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Oncogene. 2003 May 15;22(19):2857-68.

Nitric oxide induces phosphorylation of p53 and impairs nuclear export.

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Department of Cell Biology, Faculty of Biology, University of Kaiserslautern, Erwin-Schrödinger-Strasse, 67663 Kaiserslautern, Germany.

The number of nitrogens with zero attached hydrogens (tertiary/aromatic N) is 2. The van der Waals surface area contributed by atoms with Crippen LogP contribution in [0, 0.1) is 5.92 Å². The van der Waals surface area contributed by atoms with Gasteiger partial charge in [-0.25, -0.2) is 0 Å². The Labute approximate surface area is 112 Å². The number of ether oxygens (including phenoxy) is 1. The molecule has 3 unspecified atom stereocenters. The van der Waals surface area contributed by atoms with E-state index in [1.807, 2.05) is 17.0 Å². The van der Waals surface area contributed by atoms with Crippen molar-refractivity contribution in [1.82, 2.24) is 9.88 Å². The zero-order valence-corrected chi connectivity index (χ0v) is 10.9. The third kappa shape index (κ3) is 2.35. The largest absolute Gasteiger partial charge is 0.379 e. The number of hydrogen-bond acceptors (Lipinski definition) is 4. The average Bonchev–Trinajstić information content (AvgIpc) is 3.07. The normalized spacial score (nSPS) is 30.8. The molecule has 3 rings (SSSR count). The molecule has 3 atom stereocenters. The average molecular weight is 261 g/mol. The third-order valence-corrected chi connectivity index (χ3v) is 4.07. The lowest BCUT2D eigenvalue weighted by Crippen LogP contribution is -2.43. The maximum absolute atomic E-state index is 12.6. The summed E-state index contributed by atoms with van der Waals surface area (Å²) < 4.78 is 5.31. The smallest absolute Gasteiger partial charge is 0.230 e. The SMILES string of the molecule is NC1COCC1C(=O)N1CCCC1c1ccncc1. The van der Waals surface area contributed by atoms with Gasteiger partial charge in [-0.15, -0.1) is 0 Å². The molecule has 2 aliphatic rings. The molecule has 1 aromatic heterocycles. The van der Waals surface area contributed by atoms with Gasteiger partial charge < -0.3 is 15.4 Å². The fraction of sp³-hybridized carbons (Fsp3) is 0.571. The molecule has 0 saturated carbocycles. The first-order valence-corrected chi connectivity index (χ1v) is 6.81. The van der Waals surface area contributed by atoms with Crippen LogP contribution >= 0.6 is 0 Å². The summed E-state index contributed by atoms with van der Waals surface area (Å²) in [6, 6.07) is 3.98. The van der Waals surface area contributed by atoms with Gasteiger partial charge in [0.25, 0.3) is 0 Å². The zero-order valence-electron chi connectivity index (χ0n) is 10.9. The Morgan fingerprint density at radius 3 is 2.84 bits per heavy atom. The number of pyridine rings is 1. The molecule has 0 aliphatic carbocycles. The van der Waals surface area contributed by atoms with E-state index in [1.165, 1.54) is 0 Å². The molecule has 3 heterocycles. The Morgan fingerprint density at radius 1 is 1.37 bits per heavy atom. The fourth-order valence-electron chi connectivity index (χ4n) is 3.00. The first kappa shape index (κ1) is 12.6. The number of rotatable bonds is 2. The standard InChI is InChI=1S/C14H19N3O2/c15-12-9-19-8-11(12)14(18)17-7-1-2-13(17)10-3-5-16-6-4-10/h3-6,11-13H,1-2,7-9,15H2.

The tumor suppressor p53 accumulates under diverse stress conditions and affects cell cycle progression and/or apoptosis. This has been exemplified for endogenously produced or exogenously supplied nitric oxide (NO) and thus accounts at least in part for pathophysiological signaling of that bioactive molecule, although detailed mechanisms remain to be elucidated. By using luciferase reporter assays, we show that NO stabilized a transcriptionally active p53 protein. Considering that p53 is targeted by murine double minute (Mdm2) for ubiquitination and subsequent proteasomal degradation and knowing that this interaction is impaired by, for example, UV-treatment with concomitant stabilization of p53 we questioned the p53/Mdm2 interaction in the presence of NO. Although p53 became phosphorylated at serine 15 under the impact of NO, coimmunoprecipitation with Mdm2 and ubiquitination remained intact, thus excluding any interference of NO with this pathway. The importance of N-terminal p53 phosphorylation was verified with p53 mutants where the first six serine residues have been converted to alanine, and which do not accumulate in response to NO. Regulation of p53 stability can be also achieved by affecting nuclear-cytoplasmic shuttling and it was presented that leptomycin B, an inhibitor of nuclear export, caused p53 accumulation. Cell fractionation and immunofluorescence staining following NO-treatment revealed predominant nuclear accumulation of p53 in close association with serine 15-phosphorylation, which suggests impaired nuclear-cytoplasmic shuttling. This was verified by heterokaryon analysis. We conclude that attenuated nuclear export contributes to stabilization and activation of p53 under the influence of NO.

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